U.S. Helium Production Plant No. 1/ Federal Aviation Agency Southwest Regional Office – Blue Mound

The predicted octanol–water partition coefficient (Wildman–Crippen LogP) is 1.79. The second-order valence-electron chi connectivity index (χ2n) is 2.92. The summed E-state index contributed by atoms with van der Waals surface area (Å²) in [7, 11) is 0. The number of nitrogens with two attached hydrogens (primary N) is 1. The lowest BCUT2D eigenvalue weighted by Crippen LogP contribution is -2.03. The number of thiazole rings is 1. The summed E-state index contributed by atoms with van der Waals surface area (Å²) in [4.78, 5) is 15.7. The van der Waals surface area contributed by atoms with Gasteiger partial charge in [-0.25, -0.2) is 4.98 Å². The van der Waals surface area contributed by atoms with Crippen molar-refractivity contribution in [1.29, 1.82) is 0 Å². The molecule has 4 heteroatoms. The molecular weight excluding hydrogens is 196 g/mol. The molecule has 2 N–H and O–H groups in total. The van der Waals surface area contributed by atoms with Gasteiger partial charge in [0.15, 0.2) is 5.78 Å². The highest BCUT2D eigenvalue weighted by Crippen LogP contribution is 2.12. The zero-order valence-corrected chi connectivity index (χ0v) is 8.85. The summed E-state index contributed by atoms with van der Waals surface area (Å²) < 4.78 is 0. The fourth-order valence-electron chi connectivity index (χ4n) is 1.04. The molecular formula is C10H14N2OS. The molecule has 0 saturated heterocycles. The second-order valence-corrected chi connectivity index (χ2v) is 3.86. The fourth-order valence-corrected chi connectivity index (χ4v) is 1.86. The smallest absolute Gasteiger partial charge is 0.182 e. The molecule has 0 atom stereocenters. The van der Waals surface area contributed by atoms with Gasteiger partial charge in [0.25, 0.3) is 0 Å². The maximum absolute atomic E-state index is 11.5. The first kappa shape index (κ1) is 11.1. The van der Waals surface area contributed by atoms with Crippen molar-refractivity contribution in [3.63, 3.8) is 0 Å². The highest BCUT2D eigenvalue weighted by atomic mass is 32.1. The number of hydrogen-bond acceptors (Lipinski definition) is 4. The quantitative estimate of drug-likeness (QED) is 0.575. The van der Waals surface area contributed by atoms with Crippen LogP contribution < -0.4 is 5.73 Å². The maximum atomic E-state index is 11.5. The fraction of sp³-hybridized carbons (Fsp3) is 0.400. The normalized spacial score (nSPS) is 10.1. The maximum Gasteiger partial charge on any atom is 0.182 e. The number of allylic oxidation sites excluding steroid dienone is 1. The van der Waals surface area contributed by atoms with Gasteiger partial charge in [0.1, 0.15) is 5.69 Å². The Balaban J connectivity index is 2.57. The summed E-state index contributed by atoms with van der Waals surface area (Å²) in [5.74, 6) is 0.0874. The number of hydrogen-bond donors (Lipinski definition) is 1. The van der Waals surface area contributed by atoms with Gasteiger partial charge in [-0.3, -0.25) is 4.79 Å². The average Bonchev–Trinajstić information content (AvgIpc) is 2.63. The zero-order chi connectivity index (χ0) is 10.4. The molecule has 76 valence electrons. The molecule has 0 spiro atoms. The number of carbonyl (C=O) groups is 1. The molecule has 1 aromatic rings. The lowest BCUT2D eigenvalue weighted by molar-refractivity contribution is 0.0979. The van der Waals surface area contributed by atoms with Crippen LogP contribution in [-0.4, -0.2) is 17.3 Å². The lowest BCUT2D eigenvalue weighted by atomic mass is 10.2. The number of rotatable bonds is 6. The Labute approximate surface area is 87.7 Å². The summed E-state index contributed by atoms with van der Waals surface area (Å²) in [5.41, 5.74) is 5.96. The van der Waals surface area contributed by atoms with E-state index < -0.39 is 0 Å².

The United States government began construction of the Helium Production Plant in 1918. The plant was to supply helium for inflating blimps and dirigibles to be used during World War I. The plant received natural gas from the Petrolia field near Wichita Falls, a field from which the Lone Star Gas Co. had supplied the Fort Worth/Dallas area since 1910. The Petrolia field gas had a particularly high helium content. Built at the cost of $3,500,000, the Fort Worth plant was the first in the world designed to research and extract helium from natural gas and to produce helium in commercially viable quantities. It continued to receive government support to research the helium extraction process until 1928. In addition to the three main buildings constructed for the helium plant, the project also included the construction of a lake to provide water for cooling the plant’s generating equipment. The generating and helium separation facilities were originally in what is now Building 2, a 200 foot long rectangular concrete structure. This two-story building has third story central monitor. Larger than Building 2, Building 3 (290 feet long) housed the compression and bottling equipment. Building 1 was built as offices for plant officials. An addition to Building 1 in the 1940s doubled its size and connected it to Building 2 with a causeway. When the federal government closed the helium plant in 1928, the Airways Division of the Department of Commerce converted the buildings to an assembly plant for radio transmitters. During 1947-1948, the newly formed Civil Aeronautics Authority remodeled the helium plant structures into office space for the agency’s Southwest Regional Office. The remodeling included the addition of awnings and a red tile roof parapet to Building 2. The conversion of the helium production plant to office space is significant as an early government-financed adaptive use project. In 1957, the Federal Aviation Administration (FAA), an independent agency, assumed the CAA’s responsibilities. In the mid-1990s, the federal government transferred the facility to private ownership. In accordance with Section 106 of the National Historic Preservation Act, the General Services Administration had to consider the effects of this transfer on historic properties. At the time, the property was determined to be eligible for listing in the National Register of Historic Places. To prevent any potential adverse effects, a historic preservation covenant was placed on the property and included in the property’s deed. As a result, the Texas Historical Commission must review any exterior changes to: Buildings 1 (Administration Building), 2 (Helium Separation Building), 3 (Helium Compression Building), 7 (Helium Cylinder Storage Building/Railroad Car Loading Dock), 11 (Pressure Reducer House), the pond, spillway, and pump house.

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